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End stigma against persons living with leprosy – Bawumia rallies Ghanaians on World Leprosy Day


Vice President Dr Mahamudu Bawumia has charged Ghanaians to put an end to the stigma and exclusionism against lepers, many of whom continue to wallow in poverty and are treated with disdain by family members and strangers alike.

Speaking at an event to mark World Lepers Day, Dr Bawumia threw a challenge to the larger society to not leave anyone behind by extending love and care to lepers as a way of obeying the divine commandment that says “Love thy neighbor like thyself,” in a bid to make life better for that vulnerable segment of the population.

Lepers in Ghana have been shunned and discriminated against for suffering a condition through no fault of theirs.

But since he assumed office Dr. Bawumia has championed the course of that vulnerable segment of the population.

His passion for the wellbeing of the leapers has seen him churn out a number of interventions including cash and kind donations on several occasions, and has gone on to become a Patron for the Lepers Aid.

At a ceremony to mark this year’s world lepers day, the Vice President reiterated the call for respect and equal opportunity for persons living with leprosy.

“If you look at the plight of people who live with leprosy, it is the plight of discrimination that they experience. They are shunned, they are avoided, and they are excluded…that is the reality of their existence”.

Dr. Bawumia added, that the lepers “are generally excluded from society, to the extend that we love them in a distance, and we are comfortable when they are hidden away. So on world leprosy day, I want us all to come together to make sure we appreciate our lepers and people suffering from leprosy and afford them the dignity in their existence” Dr. Bawumia said.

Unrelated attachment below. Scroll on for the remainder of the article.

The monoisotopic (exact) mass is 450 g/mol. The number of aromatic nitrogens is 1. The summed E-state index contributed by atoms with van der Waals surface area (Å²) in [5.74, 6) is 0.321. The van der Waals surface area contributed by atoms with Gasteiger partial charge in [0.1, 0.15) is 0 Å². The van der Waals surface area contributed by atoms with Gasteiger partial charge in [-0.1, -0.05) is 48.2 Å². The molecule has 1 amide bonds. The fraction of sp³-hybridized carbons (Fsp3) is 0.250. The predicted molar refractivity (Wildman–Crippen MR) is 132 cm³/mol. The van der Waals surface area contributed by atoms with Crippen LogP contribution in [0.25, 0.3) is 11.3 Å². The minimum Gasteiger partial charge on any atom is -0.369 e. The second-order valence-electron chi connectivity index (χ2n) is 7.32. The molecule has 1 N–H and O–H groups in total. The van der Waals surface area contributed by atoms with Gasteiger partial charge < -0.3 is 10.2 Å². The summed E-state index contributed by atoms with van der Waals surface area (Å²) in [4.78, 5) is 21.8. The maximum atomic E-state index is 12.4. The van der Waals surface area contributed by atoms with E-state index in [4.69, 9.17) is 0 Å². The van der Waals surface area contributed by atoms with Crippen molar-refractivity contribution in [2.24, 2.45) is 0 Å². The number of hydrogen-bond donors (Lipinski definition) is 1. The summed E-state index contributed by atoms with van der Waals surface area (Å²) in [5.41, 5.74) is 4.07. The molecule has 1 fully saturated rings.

Founder of lepers Aid, Father Andrew Campbell also made a passionate appeal for philanthropists to donate for the upkeep of the many leapers across the country, arguing that most of the medical needs and procedures they go through are not catered for on the national health insurance scheme.

“We should do more for the lepers…unfortunately they are suffering from this disease but its not their fault. We can do much more…that’s why I want you to help them so we can give them a good time. Sometimes my medical bills are quite high…not everything is on the national health, and some procedures are not on the national health, and that’s why I need help,” Rev. Campbell appealed.

Doctor Bawumia at the end of the ceremony, had a dance with the cured lepers, hugged them, and capped it with a cash donation of fifty thousand Ghana cedis for the upkeep of the lepers across the country.

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